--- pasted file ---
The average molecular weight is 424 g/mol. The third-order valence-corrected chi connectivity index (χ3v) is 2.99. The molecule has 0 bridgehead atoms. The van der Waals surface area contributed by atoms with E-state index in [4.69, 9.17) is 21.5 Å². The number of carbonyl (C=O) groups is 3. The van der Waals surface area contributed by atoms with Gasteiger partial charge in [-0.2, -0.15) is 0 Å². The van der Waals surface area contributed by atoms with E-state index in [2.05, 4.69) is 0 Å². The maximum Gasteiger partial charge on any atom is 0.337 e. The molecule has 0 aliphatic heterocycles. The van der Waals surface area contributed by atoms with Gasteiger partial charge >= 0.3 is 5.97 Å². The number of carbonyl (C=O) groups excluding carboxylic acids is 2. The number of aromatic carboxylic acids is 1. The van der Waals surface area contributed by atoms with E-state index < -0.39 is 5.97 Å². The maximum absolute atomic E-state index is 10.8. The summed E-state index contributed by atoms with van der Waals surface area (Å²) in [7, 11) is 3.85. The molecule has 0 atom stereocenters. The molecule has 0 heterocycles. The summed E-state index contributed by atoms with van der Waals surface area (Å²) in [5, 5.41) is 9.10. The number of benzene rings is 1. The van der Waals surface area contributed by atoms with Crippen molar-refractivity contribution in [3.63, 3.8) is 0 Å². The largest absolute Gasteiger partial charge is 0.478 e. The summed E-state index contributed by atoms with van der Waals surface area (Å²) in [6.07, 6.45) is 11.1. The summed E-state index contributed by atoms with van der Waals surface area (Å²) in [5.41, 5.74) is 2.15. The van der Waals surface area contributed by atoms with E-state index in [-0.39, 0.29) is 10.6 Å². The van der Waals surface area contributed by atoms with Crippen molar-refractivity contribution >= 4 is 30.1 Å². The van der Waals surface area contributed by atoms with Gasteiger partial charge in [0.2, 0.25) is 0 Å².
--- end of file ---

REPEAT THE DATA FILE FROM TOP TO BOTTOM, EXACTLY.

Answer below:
The average molecular weight is 424 g/mol. The third-order valence-corrected chi connectivity index (χ3v) is 2.99. The molecule has 0 bridgehead atoms. The van der Waals surface area contributed by atoms with E-state index in [4.69, 9.17) is 21.5 Å². The number of carbonyl (C=O) groups is 3. The van der Waals surface area contributed by atoms with Gasteiger partial charge in [-0.2, -0.15) is 0 Å². The van der Waals surface area contributed by atoms with E-state index in [2.05, 4.69) is 0 Å². The maximum Gasteiger partial charge on any atom is 0.337 e. The molecule has 0 aliphatic heterocycles. The van der Waals surface area contributed by atoms with Gasteiger partial charge >= 0.3 is 5.97 Å². The number of carbonyl (C=O) groups excluding carboxylic acids is 2. The number of aromatic carboxylic acids is 1. The van der Waals surface area contributed by atoms with E-state index < -0.39 is 5.97 Å². The maximum absolute atomic E-state index is 10.8. The summed E-state index contributed by atoms with van der Waals surface area (Å²) in [7, 11) is 3.85. The molecule has 0 atom stereocenters. The molecule has 0 heterocycles. The summed E-state index contributed by atoms with van der Waals surface area (Å²) in [5, 5.41) is 9.10. The number of benzene rings is 1. The van der Waals surface area contributed by atoms with Crippen molar-refractivity contribution in [3.63, 3.8) is 0 Å². The largest absolute Gasteiger partial charge is 0.478 e. The summed E-state index contributed by atoms with van der Waals surface area (Å²) in [6.07, 6.45) is 11.1. The summed E-state index contributed by atoms with van der Waals surface area (Å²) in [5.41, 5.74) is 2.15. The van der Waals surface area contributed by atoms with E-state index in [-0.39, 0.29) is 10.6 Å². The van der Waals surface area contributed by atoms with Crippen molar-refractivity contribution >= 4 is 30.1 Å². The van der Waals surface area contributed by atoms with Gasteiger partial charge in [0.2, 0.25) is 0 Å².